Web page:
Art and Social Justice Education offers inspiration and tools for educators to craft critical, meaningful, and transformative arts education curriculum and arts integration projects. The images, descriptive texts, essays, and resources are grounded within a clear social justice framework and linked to ideas about culture as commons. Essays and a section written by and for teachers who have already incorporated contemporary artists and ideas into their curriculums help readers to imagine ways to use the content in their own settings. This book is enhanced by a Companion Website (www.routledge.com/cw/quinn) featuring artists and artworks, project examples, and dialogue threads for educators.
Proposing that art can contribute in a wide range of ways to the work of envisioning and making a more just world, this imaginative, practical, and engaging sourcebook of contemporary artists’ works and education resources advances the field of arts education, locally, nationally, and internationally, by moving beyond models of discipline-based or expressive art education. It will be welcomed by all educators seeking to include the arts and social justice in their curricula.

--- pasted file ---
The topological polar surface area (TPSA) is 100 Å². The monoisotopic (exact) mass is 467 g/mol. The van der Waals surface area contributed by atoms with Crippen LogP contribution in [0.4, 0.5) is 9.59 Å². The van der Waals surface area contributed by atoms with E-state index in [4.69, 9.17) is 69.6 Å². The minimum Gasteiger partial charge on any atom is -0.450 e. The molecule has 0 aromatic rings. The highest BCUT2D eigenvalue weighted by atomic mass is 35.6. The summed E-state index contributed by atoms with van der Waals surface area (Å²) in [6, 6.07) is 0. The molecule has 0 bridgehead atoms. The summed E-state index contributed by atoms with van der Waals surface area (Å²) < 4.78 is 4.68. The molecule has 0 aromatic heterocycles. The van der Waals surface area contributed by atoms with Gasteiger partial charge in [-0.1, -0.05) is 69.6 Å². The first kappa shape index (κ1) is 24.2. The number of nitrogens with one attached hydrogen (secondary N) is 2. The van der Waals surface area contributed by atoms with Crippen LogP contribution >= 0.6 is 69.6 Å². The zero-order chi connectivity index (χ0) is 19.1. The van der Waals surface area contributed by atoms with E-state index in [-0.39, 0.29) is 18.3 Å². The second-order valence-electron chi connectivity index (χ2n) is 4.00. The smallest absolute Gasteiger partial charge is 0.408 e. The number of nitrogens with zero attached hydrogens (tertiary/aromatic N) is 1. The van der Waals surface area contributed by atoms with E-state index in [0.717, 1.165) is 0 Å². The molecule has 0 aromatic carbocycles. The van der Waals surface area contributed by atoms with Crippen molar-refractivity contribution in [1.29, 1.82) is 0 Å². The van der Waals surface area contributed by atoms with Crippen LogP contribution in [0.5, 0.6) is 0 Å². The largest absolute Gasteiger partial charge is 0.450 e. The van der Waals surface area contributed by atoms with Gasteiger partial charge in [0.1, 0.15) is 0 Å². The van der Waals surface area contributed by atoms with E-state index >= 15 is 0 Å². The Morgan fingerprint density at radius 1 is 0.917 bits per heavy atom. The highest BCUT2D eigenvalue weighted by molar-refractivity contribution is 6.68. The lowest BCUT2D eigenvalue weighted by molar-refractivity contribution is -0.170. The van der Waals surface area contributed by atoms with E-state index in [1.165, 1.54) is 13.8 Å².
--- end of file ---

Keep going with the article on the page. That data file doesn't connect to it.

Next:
"As America's public schools serve ever more diverse student populations, teacher interest in addressing social justice concerns has never been higher. This book provides a variety of ways, both theoretical and practical, for teachers to use arts education as a means of assisting students to become engaged participants in society. Summing up: Essential." - S.T. Schroth, Knox College, in CHOICE
Acknowledgements Foreword Bill Ayers and Maxine Greene, illustrated by Ryan Alexander-Tanner Editors Introduction Therese Quinn, John Ploof, and Lisa Hochtritt
I. The Commons: Redistribution of Resources and Power Introduction Section One Therese Quinn 1. Justseeds: An Artists' Cooperative David Darts 2. Heidi Cody: Letters to the World and the ABCs of Visual Culture Kevin Tavin 3. Kutiman: It's the Mother of All Funk Chords K. Wayne Yang 4. ToroLab: Border Research Gone Molecular Nato Thompson 5. Mequitta Ahuja: Afro-Galaxy Romi Crawford 6. Emily Jacir: The Intersection of Art and Politics Edie Pistolesi 7. Paula Nicho Cúmez: Crossing Borders Kryssi Staikidis 8. Rafael Trelles: Cleaning Up the Stain of Militarism Nicolas Lampert 9. Experience, Discover, Interpret, and Communicate: Material Culture Studies and Social Justice in Art Education Doug Blandy 10. Educational Crisis: An Artistic Intervention Dipti Desai and Elizabeth Koch 11. Social Media/Social Justice: The (Creative) Commons and K-12 Art Education Robert W. Sweeny and Hannah Johnston